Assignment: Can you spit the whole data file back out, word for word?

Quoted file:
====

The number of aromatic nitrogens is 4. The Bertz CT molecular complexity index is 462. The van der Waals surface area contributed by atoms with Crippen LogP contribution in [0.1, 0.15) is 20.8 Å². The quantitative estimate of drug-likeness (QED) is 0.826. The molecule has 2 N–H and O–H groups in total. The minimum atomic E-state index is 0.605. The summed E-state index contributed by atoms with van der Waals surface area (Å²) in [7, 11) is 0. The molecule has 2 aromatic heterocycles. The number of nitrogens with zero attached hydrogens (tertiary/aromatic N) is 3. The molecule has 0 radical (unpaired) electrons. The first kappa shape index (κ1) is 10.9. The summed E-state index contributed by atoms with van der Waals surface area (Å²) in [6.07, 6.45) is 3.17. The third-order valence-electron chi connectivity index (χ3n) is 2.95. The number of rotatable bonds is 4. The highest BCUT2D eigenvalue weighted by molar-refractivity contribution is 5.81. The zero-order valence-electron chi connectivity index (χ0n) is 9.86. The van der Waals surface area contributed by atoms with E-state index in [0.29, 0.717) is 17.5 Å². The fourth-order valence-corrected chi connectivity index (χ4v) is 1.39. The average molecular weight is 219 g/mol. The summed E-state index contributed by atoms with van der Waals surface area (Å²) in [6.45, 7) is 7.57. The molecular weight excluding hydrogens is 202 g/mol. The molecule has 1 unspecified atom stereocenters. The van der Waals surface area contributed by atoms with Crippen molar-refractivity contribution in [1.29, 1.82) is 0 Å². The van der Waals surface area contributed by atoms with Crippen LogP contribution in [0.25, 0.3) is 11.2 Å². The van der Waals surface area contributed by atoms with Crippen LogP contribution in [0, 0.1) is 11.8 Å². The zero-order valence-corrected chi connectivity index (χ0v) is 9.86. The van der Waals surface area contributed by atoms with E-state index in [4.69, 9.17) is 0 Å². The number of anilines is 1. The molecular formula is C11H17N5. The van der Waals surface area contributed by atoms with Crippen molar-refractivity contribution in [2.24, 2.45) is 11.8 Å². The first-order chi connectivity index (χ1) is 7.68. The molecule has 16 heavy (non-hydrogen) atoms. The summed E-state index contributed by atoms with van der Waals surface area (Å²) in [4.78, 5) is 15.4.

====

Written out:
The number of aromatic nitrogens is 4. The Bertz CT molecular complexity index is 462. The van der Waals surface area contributed by atoms with Crippen LogP contribution in [0.1, 0.15) is 20.8 Å². The quantitative estimate of drug-likeness (QED) is 0.826. The molecule has 2 N–H and O–H groups in total. The minimum atomic E-state index is 0.605. The summed E-state index contributed by atoms with van der Waals surface area (Å²) in [7, 11) is 0. The molecule has 2 aromatic heterocycles. The number of nitrogens with zero attached hydrogens (tertiary/aromatic N) is 3. The molecule has 0 radical (unpaired) electrons. The first kappa shape index (κ1) is 10.9. The summed E-state index contributed by atoms with van der Waals surface area (Å²) in [6.07, 6.45) is 3.17. The third-order valence-electron chi connectivity index (χ3n) is 2.95. The number of rotatable bonds is 4. The highest BCUT2D eigenvalue weighted by molar-refractivity contribution is 5.81. The zero-order valence-electron chi connectivity index (χ0n) is 9.86. The van der Waals surface area contributed by atoms with E-state index in [0.29, 0.717) is 17.5 Å². The fourth-order valence-corrected chi connectivity index (χ4v) is 1.39. The average molecular weight is 219 g/mol. The summed E-state index contributed by atoms with van der Waals surface area (Å²) in [6.45, 7) is 7.57. The molecular weight excluding hydrogens is 202 g/mol. The molecule has 1 unspecified atom stereocenters. The van der Waals surface area contributed by atoms with Crippen molar-refractivity contribution in [1.29, 1.82) is 0 Å². The van der Waals surface area contributed by atoms with Crippen LogP contribution in [0.25, 0.3) is 11.2 Å². The van der Waals surface area contributed by atoms with Crippen LogP contribution in [0, 0.1) is 11.8 Å². The zero-order valence-corrected chi connectivity index (χ0v) is 9.86. The van der Waals surface area contributed by atoms with E-state index in [4.69, 9.17) is 0 Å². The number of anilines is 1. The molecular formula is C11H17N5. The van der Waals surface area contributed by atoms with Crippen molar-refractivity contribution in [2.24, 2.45) is 11.8 Å². The first-order chi connectivity index (χ1) is 7.68. The molecule has 16 heavy (non-hydrogen) atoms. The summed E-state index contributed by atoms with van der Waals surface area (Å²) in [4.78, 5) is 15.4.